Microsoft Office Tutorials and References
In Depth Information
Parsing Web Pages for Specific Information
Web Queries are an excellent way of retrieving tables of information from Web pages, but
they’re a little cumbersome if you’re only interested in one or two items of information.
Another way is to read the page using a hidden instance of Internet Explorer, search within
the page for the required information, and then return the result. The following code
requires you to click the Tools, References command and select the Microsoft Internet
Controls object library:
Sub GetUSDtoCanadian()
Dim webIE As SHDocVw.InternetExplorer
Dim strPage As String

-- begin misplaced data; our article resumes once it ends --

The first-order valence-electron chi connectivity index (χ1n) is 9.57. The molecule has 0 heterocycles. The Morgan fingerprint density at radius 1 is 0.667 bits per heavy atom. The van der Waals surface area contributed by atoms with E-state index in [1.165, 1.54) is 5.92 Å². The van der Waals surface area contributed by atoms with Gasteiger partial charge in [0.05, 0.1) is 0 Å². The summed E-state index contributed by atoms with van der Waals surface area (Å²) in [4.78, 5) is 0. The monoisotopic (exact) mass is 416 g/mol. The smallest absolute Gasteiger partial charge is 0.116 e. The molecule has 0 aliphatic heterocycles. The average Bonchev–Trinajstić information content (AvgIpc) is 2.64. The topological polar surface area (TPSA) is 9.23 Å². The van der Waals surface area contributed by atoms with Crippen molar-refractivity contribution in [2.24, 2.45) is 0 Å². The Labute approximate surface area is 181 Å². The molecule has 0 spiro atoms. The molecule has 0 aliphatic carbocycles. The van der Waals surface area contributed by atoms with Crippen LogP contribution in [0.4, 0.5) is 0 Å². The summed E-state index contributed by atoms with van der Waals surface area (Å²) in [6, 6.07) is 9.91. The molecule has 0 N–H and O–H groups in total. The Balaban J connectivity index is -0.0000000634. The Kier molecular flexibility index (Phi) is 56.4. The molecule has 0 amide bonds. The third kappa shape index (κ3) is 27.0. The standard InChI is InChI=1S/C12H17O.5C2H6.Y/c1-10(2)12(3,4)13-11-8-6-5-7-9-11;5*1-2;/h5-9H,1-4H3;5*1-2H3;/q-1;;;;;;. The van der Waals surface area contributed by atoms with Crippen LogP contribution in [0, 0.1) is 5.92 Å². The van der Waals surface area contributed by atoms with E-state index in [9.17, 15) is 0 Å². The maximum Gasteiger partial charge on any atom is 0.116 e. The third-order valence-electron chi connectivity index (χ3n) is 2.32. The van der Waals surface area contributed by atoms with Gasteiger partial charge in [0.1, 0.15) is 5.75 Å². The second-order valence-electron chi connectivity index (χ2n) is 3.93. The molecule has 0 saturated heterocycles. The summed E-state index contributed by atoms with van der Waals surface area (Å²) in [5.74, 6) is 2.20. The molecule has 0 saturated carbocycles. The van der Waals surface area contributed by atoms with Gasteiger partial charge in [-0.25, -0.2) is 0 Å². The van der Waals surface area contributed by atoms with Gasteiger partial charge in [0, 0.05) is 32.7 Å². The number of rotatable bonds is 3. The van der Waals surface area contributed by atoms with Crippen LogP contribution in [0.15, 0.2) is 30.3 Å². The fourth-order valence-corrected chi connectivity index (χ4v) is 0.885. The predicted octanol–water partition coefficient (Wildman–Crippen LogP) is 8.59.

Dim lngCanadian As Long
Dim lngDec As Long
Dim lngStart As Long
Dim lngEnd As Long
Dim dblRate As Double
Set webIE = New SHDocVw.InternetExplorer
webIE.Navigate “"
strPage = webIE.Document.body.innerHTML
lngCanadian = InStr(1, strPage, “CANADA - DOLLAR”)
lngDec = InStr(lngCanadian, strPage, “.”)
lngStart = InStrRev(strPage, “>", lngDec) + 1
lngEnd = InStr(lngDec, strPage, “<“)
dblRate = Val(Mid$(strPage, lngStart, lngEnd - lngStart))
MsgBox “The USD/Canadian exchange rate is “ & dblRate
End Sub
In determining whether to use a Web Query or parse a Web page, the most appropriate
method to use will depend on the precise circumstances and how much data is required.
For single items, it’s probably easier to search the Web page for the required information.
However, for more than a few items it’ll be easier to use a Web Query to read the page or table
into a workbook and then find the required items on the sheet.
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